“In one of the stores, I went to find [the] induction demonstrations, and they were covered by all of the boxes of supplies for other devices,” he said. “Another store that I approached had no inductions to display at all.”
Asay believes the American appliance industry will embrace induction once consumer demand rises to levels seen elsewhere. “They’ll believe it after it’s been proven — even though it’s being proven in other countries.”
Myths about induction cooktops and ranges
Consumer hesitation about induction often has little to do with induction itself, according to Noah Cordoba, kitchen electrification coordinator at the Building Decarbonization Coalition. Instead, the root cause is frequently a fear of giving up natural gas —which many people don’t even realize is a fossil fuel.
But Americans’ emotional connection to gas is rooted in misleading marketing, he said. “[It was] generated by multi-decadal gas industry campaigns that have been telling people that ‘hashtag, cooking with gas’ is going to make your food taste better and make you a better cook.”
Another problem is the lack of information about induction. Many Americans still don’t hear much about induction, and when they do, the messages aren’t always accurate.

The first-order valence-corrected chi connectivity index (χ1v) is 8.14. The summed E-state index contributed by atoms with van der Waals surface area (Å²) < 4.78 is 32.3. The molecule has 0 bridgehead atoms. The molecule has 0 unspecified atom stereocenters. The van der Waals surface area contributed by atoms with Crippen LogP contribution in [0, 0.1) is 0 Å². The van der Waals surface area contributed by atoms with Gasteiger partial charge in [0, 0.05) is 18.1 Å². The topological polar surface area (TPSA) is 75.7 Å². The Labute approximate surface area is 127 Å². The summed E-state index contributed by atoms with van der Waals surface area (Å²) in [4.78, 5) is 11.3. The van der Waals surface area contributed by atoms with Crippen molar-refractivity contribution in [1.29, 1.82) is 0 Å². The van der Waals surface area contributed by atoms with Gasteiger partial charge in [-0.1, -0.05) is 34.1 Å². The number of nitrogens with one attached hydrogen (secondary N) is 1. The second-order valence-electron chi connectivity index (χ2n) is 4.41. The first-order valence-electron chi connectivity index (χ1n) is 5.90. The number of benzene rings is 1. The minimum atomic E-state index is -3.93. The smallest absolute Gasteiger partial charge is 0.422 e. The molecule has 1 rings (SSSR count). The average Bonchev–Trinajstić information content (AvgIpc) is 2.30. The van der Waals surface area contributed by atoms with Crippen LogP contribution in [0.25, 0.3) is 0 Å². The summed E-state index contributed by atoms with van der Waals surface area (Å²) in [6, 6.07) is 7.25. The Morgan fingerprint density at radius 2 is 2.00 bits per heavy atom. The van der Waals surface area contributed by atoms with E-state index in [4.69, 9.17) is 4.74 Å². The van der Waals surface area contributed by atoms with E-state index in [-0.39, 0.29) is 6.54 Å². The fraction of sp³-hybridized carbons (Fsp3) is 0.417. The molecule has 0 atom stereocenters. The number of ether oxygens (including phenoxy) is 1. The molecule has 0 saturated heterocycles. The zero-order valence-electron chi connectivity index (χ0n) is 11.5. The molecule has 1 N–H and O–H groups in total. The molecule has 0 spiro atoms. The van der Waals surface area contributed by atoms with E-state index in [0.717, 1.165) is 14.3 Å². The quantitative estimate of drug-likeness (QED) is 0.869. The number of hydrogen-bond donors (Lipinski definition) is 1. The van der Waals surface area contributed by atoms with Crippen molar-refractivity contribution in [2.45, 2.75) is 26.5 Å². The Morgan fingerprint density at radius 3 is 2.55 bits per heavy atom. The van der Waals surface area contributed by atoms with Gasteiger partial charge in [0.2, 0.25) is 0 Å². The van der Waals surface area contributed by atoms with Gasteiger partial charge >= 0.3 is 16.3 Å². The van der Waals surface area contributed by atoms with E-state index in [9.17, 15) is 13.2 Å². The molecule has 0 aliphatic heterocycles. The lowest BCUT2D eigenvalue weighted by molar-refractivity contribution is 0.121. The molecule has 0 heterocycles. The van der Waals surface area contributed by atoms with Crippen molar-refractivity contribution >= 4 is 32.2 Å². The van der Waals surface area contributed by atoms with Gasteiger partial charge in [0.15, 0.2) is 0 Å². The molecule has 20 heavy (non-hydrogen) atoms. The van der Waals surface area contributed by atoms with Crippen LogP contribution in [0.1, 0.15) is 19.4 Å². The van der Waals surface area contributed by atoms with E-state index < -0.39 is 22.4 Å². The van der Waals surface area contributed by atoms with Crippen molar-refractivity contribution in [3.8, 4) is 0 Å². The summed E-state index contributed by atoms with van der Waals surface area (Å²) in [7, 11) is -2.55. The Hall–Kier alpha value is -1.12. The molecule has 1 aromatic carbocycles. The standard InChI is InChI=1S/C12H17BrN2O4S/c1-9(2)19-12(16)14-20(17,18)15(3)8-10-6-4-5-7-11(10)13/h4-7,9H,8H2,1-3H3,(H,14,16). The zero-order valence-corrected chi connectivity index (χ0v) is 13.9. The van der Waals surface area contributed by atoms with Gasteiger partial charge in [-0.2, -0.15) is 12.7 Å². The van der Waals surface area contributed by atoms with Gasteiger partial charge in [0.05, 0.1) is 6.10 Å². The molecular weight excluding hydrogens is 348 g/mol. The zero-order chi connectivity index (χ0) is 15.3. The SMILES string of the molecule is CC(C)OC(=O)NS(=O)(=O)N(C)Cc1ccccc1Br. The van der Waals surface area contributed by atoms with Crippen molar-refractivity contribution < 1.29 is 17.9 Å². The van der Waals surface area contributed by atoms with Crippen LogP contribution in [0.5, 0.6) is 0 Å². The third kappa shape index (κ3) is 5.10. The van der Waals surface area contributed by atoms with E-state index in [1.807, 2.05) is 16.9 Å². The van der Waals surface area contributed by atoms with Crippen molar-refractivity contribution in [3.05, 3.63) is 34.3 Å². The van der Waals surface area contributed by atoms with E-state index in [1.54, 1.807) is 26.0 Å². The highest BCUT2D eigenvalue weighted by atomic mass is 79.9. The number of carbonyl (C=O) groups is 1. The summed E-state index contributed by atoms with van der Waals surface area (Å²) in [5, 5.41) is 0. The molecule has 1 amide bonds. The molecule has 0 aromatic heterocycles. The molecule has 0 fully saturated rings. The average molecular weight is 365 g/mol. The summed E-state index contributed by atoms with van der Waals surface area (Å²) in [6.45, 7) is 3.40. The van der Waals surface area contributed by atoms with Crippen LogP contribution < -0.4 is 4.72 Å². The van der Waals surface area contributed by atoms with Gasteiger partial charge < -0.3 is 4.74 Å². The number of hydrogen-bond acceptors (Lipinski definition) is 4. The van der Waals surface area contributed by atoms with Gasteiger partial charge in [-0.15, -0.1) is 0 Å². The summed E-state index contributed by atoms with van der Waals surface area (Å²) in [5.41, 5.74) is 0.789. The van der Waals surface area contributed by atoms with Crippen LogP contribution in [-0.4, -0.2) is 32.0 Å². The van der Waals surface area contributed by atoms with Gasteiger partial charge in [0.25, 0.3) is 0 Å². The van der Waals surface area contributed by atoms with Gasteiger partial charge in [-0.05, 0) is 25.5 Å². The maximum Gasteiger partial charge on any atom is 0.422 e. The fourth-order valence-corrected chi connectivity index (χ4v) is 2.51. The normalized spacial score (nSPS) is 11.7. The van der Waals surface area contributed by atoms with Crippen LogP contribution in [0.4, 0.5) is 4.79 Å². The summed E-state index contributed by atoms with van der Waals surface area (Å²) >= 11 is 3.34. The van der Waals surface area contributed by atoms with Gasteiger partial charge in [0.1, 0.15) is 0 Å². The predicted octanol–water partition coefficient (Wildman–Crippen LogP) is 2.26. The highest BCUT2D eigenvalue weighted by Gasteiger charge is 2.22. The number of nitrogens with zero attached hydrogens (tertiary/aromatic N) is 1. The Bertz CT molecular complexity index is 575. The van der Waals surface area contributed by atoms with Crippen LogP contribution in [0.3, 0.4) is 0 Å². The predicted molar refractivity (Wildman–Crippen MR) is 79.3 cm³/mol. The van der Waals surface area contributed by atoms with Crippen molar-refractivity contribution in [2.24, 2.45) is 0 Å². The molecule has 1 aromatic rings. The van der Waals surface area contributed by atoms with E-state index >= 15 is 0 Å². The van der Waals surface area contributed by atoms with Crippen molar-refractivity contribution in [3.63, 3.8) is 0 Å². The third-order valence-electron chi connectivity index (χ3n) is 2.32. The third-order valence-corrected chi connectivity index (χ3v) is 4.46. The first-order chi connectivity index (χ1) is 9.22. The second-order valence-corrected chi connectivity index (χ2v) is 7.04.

Do you need new pans to use induction?
One common myth holds that induction requires purchasing an entirely new set of cookware, which is typically not the case, said Cordoba; if a magnet sticks to a pot or pan, it will work with induction.
Another misconception is that culinary techniques like searing, browning, frying, and cooking with a wok require the presence of fire. But this is also “luckily not true,” he said. “All induction is doing is heating the pan, and all gas is doing is heating the pan … So it’s all possible.”
Induction is also frequently confused with more familiar electric technologies, coil and radiant, that have left a bad taste in American mouths. According to Sam D’Amico, CEO of induction startup Impulse, this confusion is perpetuated by the fact that most induction cooktops look identical to their radiant counterparts. “In some sense, there’s been brand damage done to induction by the fact that the industrial design converges with radiant electric,” he said.
How expensive is induction?
One real downside of induction is the upfront cost. At the time of writing, Consumer Reports recommends several gas ranges costing around $600, but most of its induction picks start at well over this amount. Induction boosters say that less expensive models will become available as the U.S. induction market grows, but timelines are unclear.